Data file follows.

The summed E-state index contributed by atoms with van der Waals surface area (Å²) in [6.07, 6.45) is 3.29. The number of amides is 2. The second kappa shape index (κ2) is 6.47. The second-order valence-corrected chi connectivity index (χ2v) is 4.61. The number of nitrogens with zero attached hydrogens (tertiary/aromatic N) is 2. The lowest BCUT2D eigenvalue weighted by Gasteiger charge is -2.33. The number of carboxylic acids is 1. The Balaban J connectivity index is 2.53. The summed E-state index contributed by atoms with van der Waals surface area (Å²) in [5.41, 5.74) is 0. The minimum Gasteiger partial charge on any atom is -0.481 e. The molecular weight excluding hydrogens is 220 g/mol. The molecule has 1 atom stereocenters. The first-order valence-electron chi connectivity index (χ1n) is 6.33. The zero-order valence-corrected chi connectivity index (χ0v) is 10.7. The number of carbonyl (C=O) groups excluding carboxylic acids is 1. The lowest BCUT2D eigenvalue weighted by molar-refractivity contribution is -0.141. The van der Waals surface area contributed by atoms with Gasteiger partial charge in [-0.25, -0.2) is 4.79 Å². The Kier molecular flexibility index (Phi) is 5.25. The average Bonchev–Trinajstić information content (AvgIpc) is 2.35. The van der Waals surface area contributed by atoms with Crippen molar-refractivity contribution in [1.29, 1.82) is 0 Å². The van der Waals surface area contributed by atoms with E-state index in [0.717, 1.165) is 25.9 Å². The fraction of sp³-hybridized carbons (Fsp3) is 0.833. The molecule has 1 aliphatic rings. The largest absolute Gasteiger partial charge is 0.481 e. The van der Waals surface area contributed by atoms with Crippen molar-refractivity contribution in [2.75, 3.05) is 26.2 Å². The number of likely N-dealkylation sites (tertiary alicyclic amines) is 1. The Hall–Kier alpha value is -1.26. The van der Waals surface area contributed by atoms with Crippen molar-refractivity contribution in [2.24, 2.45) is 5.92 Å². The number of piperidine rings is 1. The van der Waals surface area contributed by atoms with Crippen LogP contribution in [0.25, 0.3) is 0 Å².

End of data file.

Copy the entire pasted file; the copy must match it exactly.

The summed E-state index contributed by atoms with van der Waals surface area (Å²) in [6.07, 6.45) is 3.29. The number of amides is 2. The second kappa shape index (κ2) is 6.47. The second-order valence-corrected chi connectivity index (χ2v) is 4.61. The number of nitrogens with zero attached hydrogens (tertiary/aromatic N) is 2. The lowest BCUT2D eigenvalue weighted by Gasteiger charge is -2.33. The number of carboxylic acids is 1. The Balaban J connectivity index is 2.53. The summed E-state index contributed by atoms with van der Waals surface area (Å²) in [5.41, 5.74) is 0. The minimum Gasteiger partial charge on any atom is -0.481 e. The molecular weight excluding hydrogens is 220 g/mol. The molecule has 1 atom stereocenters. The first-order valence-electron chi connectivity index (χ1n) is 6.33. The zero-order valence-corrected chi connectivity index (χ0v) is 10.7. The number of carbonyl (C=O) groups excluding carboxylic acids is 1. The lowest BCUT2D eigenvalue weighted by molar-refractivity contribution is -0.141. The van der Waals surface area contributed by atoms with Gasteiger partial charge in [-0.25, -0.2) is 4.79 Å². The Kier molecular flexibility index (Phi) is 5.25. The average Bonchev–Trinajstić information content (AvgIpc) is 2.35. The van der Waals surface area contributed by atoms with Crippen molar-refractivity contribution in [1.29, 1.82) is 0 Å². The van der Waals surface area contributed by atoms with E-state index in [0.717, 1.165) is 25.9 Å². The fraction of sp³-hybridized carbons (Fsp3) is 0.833. The molecule has 1 aliphatic rings. The largest absolute Gasteiger partial charge is 0.481 e. The van der Waals surface area contributed by atoms with Crippen molar-refractivity contribution in [2.75, 3.05) is 26.2 Å². The number of likely N-dealkylation sites (tertiary alicyclic amines) is 1. The Hall–Kier alpha value is -1.26. The van der Waals surface area contributed by atoms with Crippen molar-refractivity contribution in [2.24, 2.45) is 5.92 Å². The number of piperidine rings is 1. The van der Waals surface area contributed by atoms with Crippen LogP contribution in [0.25, 0.3) is 0 Å².